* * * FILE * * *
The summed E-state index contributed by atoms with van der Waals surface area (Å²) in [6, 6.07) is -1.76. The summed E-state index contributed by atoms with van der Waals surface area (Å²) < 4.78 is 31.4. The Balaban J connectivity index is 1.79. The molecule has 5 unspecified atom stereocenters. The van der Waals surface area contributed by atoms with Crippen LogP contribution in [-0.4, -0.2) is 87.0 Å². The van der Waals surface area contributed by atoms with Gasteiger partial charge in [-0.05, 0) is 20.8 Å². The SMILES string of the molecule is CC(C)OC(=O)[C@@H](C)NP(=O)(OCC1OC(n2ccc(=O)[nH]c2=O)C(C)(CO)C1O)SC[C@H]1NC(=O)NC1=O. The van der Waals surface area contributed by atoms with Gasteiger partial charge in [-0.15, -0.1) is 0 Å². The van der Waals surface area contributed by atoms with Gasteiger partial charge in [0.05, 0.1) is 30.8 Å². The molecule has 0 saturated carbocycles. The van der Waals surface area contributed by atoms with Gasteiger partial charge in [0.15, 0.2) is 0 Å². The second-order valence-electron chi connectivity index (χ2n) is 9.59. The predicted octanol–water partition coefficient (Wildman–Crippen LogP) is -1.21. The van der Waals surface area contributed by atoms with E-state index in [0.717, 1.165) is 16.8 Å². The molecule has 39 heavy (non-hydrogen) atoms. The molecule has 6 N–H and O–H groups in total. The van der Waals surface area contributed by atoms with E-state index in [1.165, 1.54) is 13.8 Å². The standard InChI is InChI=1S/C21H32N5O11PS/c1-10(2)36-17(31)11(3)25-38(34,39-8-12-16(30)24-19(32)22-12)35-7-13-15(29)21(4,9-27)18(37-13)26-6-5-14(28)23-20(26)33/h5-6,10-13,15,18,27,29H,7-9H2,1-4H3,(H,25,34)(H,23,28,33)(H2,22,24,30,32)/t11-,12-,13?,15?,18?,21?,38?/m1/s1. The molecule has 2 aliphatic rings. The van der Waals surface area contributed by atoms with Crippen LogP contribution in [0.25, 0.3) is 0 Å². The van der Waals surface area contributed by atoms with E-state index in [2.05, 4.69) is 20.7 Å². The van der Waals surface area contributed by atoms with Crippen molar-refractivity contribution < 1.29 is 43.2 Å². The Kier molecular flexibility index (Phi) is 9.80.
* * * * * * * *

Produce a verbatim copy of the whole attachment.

The summed E-state index contributed by atoms with van der Waals surface area (Å²) in [6, 6.07) is -1.76. The summed E-state index contributed by atoms with van der Waals surface area (Å²) < 4.78 is 31.4. The Balaban J connectivity index is 1.79. The molecule has 5 unspecified atom stereocenters. The van der Waals surface area contributed by atoms with Crippen LogP contribution in [-0.4, -0.2) is 87.0 Å². The van der Waals surface area contributed by atoms with Gasteiger partial charge in [-0.05, 0) is 20.8 Å². The SMILES string of the molecule is CC(C)OC(=O)[C@@H](C)NP(=O)(OCC1OC(n2ccc(=O)[nH]c2=O)C(C)(CO)C1O)SC[C@H]1NC(=O)NC1=O. The van der Waals surface area contributed by atoms with Gasteiger partial charge in [-0.15, -0.1) is 0 Å². The van der Waals surface area contributed by atoms with Gasteiger partial charge in [0.05, 0.1) is 30.8 Å². The molecule has 0 saturated carbocycles. The van der Waals surface area contributed by atoms with Gasteiger partial charge in [0.15, 0.2) is 0 Å². The second-order valence-electron chi connectivity index (χ2n) is 9.59. The predicted octanol–water partition coefficient (Wildman–Crippen LogP) is -1.21. The van der Waals surface area contributed by atoms with E-state index in [0.717, 1.165) is 16.8 Å². The molecule has 39 heavy (non-hydrogen) atoms. The molecule has 6 N–H and O–H groups in total. The van der Waals surface area contributed by atoms with E-state index in [1.165, 1.54) is 13.8 Å². The standard InChI is InChI=1S/C21H32N5O11PS/c1-10(2)36-17(31)11(3)25-38(34,39-8-12-16(30)24-19(32)22-12)35-7-13-15(29)21(4,9-27)18(37-13)26-6-5-14(28)23-20(26)33/h5-6,10-13,15,18,27,29H,7-9H2,1-4H3,(H,25,34)(H,23,28,33)(H2,22,24,30,32)/t11-,12-,13?,15?,18?,21?,38?/m1/s1. The molecule has 2 aliphatic rings. The van der Waals surface area contributed by atoms with Crippen LogP contribution in [0.25, 0.3) is 0 Å². The van der Waals surface area contributed by atoms with E-state index in [2.05, 4.69) is 20.7 Å². The van der Waals surface area contributed by atoms with Crippen molar-refractivity contribution < 1.29 is 43.2 Å². The Kier molecular flexibility index (Phi) is 9.80.